Data has the potential to really transform the way foreign aid is done. Better data makes it possible for donors to be transparent. It makes it possible for decisions and priorities to be evidence-based. It makes it possible to hold everyone involved more accountable. Let's go beyond the hype, though, and talk about the actual mechanics of capturing and using development data.
This article is adapted from a talk that was originally part of a NetHope.org webinar. You may also watch the video version of this talk.
Most of the challenges we actually face don't involve big data, they involve little data. So I'd like to focus a bit on how little data grows up to be at least medium-sized data that people can use to make decisions.
Where data comes from
First of all, where does development data come from? Take this picture of a cute kid receiving a de-worming treatment as part of a multilateral-funded effort. (And hopefully we're past the days where this sort of picture was all that you needed to demonstrate that your program was successful!)
Now, just outside the frame of this picture is someone with a clipboard or a laptop or a tablet and they’re keeping track of each individual treatment. At least they’re counting the number of people, but hopefully they’re also capturing some demographic information.
So a little datum has just come into the world, and that's very exciting. But unfortunately I have bad news for that little datum, because it’s all misery and pain from here on out.
Let’s take a big step back and look at the obstacle course facing that datum in this de-worming program.
So in this case you have a donor that has engaged various implementers to distribute the treatment, each of which is working in specific clinics or health posts or other facilities.
So the facilities report, say, to a national-level field office. The field office in turn has to report to the home office so that they can roll this information up worldwide. And of course each field office has to report to the donor. And ideally the various donor-funded projects are also sharing data with each other. And finally, the donor is reporting both to the host country government and its citizens, and to the donor government and its taxpayers.
Now, there’s a lot of focus on those last two arrows, and all of this data that’s going to come spilling out of the donors once they open the floodgates, and all the cool things citizens will be able to do with that data. And I’m not being cynical – that is very exciting.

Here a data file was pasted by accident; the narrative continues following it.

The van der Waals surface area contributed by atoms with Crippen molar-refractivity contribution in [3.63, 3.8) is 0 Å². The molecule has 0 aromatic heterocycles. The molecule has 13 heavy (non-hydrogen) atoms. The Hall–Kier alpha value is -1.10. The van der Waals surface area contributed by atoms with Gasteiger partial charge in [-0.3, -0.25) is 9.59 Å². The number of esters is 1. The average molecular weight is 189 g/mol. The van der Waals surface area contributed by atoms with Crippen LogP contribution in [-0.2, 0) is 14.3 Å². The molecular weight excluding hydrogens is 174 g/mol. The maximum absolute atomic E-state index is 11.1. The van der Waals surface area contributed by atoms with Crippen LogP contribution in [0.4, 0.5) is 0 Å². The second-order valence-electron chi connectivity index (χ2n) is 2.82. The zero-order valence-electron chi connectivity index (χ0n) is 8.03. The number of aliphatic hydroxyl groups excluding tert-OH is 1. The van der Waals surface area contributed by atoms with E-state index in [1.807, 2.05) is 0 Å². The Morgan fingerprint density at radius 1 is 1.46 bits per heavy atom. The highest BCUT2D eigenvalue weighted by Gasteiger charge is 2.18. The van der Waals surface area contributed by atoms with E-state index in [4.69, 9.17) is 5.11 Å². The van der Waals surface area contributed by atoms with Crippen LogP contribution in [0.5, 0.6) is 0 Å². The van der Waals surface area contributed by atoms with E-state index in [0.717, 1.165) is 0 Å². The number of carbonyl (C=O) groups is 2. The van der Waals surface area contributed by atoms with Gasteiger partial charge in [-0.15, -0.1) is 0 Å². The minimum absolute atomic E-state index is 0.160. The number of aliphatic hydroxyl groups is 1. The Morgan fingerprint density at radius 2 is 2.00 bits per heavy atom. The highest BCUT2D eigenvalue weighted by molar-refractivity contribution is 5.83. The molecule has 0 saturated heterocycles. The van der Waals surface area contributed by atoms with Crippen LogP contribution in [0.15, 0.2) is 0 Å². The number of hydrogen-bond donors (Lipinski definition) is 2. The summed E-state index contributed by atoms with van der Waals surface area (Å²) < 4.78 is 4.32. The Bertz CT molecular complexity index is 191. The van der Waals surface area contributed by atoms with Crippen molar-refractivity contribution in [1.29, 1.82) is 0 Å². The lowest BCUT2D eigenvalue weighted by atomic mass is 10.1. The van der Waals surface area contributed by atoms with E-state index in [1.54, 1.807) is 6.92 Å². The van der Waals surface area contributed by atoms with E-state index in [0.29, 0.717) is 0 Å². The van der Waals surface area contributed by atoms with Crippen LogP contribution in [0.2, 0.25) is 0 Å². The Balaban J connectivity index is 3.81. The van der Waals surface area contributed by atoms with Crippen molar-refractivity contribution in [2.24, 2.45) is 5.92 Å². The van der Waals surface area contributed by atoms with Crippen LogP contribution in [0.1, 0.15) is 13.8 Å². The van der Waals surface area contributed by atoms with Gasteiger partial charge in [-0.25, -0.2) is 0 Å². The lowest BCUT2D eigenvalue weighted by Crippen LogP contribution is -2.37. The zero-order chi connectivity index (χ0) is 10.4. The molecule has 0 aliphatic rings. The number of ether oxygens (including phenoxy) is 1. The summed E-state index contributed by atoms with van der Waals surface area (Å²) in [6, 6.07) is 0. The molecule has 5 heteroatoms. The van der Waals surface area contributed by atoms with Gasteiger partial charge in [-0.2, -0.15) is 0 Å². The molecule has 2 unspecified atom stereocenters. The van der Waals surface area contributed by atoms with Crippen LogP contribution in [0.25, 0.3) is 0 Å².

But right now it's a mess up in here, in these boxes and in these arrows. It’s a mess because at each step of the way there’s a lot of friction that keeps the data from flowing smoothly, or prevents it from flowing altogether.
Now, on one level this is a data interchange problem, and a lot of smart people have zeroed in on the standard format aspect of this problem, and kudos to them. It's still early days, but for example IATI, the International Aid Transparency Initiative, has made a terrific start establishing a common data standard for development information.
But what’s keeping this data from flowing smoothly isn’t just the lack of XML standards. Even inside each of these boxes you have a lot of data friction.
So I’m going to propose to you a framework that I'm going to call "Herb’s Hierarchy of Data Friction." It’s like Maslow’s Hierarchy of Needs, in that you can’t talk about the higher levels until you’ve addressed the lower levels.
- First you have to collect the data. That’s hard.
- Then you have to bring the data together in a central place. That’s also hard.
- Then you have to organize the data so you can make sense of it. That’s super hard.
- Finally, you have to report the data in the format the next person down the line wants. That’s hard too.